HORSHAM College will continue to champion the ground-breaking Teach for Australia program in 2015.
It will start the school year with the second-highest number of teachers from the program in Australia.
Wimmera schools have been reaping the benefits of Teach for Australia – described as an ambitious social movement working to confront educational disadvantage in Australia – since 2010.
The program aims to fast-track high-calibre, non-teaching graduates into disadvantaged schools through an intensive training program that leads to a post-graduate teaching qualification.
Twenty-nine associates have taught at Horsham, Ararat, Dimboola, Murtoa, Stawell and Warracknabeal in the areas of maths, physics, chemistry, biology, science, English, humanities, business, accounting, media studies, visual arts, drama, health, TESOL, German and Spanish.
Four associates will start at Horsham College today, with an additional four associates placed throughout the Wimmera.
Horsham College’s latest recruits include former lawyer and award-winning playwright Chris Summers.
Mr Summers, who has moved to the region from Sydney, said he was enticed by the school’s vision for drama.
‘‘I didn’t put down regional Victoria as my first preference but when they called me and offered me Horsham, principal Rob Pyers gave me an amazing spiel about how he saw the future of drama in the school,’’ he said.
‘‘He pitched it so well to me that I didn’t get long to think about it.’’
Mr Summers is a graduate of the National Institute of Dramatic Arts. Last year, his play King Arthur won the Patrick White Playwrights’ Award.
Also from Sydney, Kate Alliott has a degree from the University of Sydney, majoring in international relations and languages.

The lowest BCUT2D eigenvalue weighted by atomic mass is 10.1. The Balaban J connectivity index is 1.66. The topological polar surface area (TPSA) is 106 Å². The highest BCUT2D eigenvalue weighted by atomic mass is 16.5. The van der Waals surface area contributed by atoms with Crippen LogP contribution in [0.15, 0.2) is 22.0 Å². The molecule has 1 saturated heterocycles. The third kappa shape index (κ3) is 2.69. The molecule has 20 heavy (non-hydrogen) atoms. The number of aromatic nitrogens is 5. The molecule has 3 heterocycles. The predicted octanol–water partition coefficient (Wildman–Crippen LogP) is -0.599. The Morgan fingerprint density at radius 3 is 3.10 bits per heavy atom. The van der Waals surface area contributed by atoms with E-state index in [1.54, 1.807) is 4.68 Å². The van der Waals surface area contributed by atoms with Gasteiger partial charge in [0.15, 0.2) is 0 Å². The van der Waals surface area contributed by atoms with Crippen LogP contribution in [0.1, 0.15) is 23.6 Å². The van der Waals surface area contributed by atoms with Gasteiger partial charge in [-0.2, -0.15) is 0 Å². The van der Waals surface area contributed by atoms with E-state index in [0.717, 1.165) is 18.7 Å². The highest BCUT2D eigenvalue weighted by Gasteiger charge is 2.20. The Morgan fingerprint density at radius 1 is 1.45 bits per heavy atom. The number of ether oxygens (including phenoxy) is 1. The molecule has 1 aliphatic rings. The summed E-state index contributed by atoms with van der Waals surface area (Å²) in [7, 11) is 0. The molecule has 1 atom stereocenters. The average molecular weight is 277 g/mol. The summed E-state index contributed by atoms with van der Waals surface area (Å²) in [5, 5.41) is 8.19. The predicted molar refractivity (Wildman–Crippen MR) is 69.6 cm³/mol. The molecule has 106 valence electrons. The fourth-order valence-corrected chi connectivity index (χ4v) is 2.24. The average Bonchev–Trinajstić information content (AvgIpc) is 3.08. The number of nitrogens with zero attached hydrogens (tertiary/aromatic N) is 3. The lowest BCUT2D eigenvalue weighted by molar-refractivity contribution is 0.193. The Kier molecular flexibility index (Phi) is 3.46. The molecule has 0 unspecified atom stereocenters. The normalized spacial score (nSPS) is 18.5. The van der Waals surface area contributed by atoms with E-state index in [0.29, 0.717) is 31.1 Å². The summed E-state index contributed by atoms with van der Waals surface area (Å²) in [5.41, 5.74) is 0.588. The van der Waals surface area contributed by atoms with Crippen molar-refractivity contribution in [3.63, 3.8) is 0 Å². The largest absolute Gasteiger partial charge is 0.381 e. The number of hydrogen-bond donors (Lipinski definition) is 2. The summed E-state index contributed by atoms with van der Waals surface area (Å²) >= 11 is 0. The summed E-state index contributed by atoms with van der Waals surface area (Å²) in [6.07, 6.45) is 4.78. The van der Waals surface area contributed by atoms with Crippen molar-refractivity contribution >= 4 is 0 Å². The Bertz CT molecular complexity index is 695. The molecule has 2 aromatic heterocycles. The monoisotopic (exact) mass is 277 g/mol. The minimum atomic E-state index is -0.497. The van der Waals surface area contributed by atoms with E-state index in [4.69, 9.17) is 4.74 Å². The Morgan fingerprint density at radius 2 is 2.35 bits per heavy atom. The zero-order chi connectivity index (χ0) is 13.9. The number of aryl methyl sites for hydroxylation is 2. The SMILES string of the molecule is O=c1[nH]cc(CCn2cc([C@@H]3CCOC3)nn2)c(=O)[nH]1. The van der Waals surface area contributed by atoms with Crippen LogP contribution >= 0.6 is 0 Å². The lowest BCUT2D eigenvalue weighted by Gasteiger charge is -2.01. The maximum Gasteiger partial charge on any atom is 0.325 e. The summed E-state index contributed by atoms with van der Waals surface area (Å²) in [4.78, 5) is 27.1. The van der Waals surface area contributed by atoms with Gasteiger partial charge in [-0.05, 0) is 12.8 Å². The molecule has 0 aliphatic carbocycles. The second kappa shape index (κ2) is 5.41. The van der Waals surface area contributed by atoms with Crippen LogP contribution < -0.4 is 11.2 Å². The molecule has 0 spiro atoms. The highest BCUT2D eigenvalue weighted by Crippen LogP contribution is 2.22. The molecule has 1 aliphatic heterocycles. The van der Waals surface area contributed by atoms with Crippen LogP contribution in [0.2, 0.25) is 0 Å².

‘‘The moment they described the whole set-up here I was sold instantly – I said yes without having ever been to this part of the world,’’ she said.
Former Australian Securities and Investments Commission and Australian Competition and Consumer Commission employee Duane Collinson said the program gave him the chance to make a career switch after 13 years working for the federal government.
‘‘My preference was to come to regional Victoria and when I found out I was coming to Horsham I was stoked,’’ he said.
In a coincidence, Jack Talbot’s first teaching job will be at the school his mother attended.
Mr Talbot said he had asked for a job in the Wimmera.
‘‘I wanted to be part of a community that was more than just the school, a community that was quite involved with the school and be able to be a visible presence to students in their own town.’’
Mr Talbot is the drummer in Melbourne band Lowlakes.
Murtoa College will welcome Charlotte Glick, who will teach English and SOSE.
Stawell Secondary College has landed two associates: Jesse Poulton, physics and maths, and Romana Dalgleish, English and SOSE.
Jessie Ravenscroft will also teach English and SOSE at Ararat College.
Teach for Australia founder and executive officer Melodie Potts Rosevear said the program was privileged to successfully partner with numerous schools, organisations and communities in the Wimmera.
"Together, we have achieved much, but it is only the beginning," she said.
"We look forward to deepening existing partnerships as well as developing new ones in order to support the region's ambition for an excellent education for all children."
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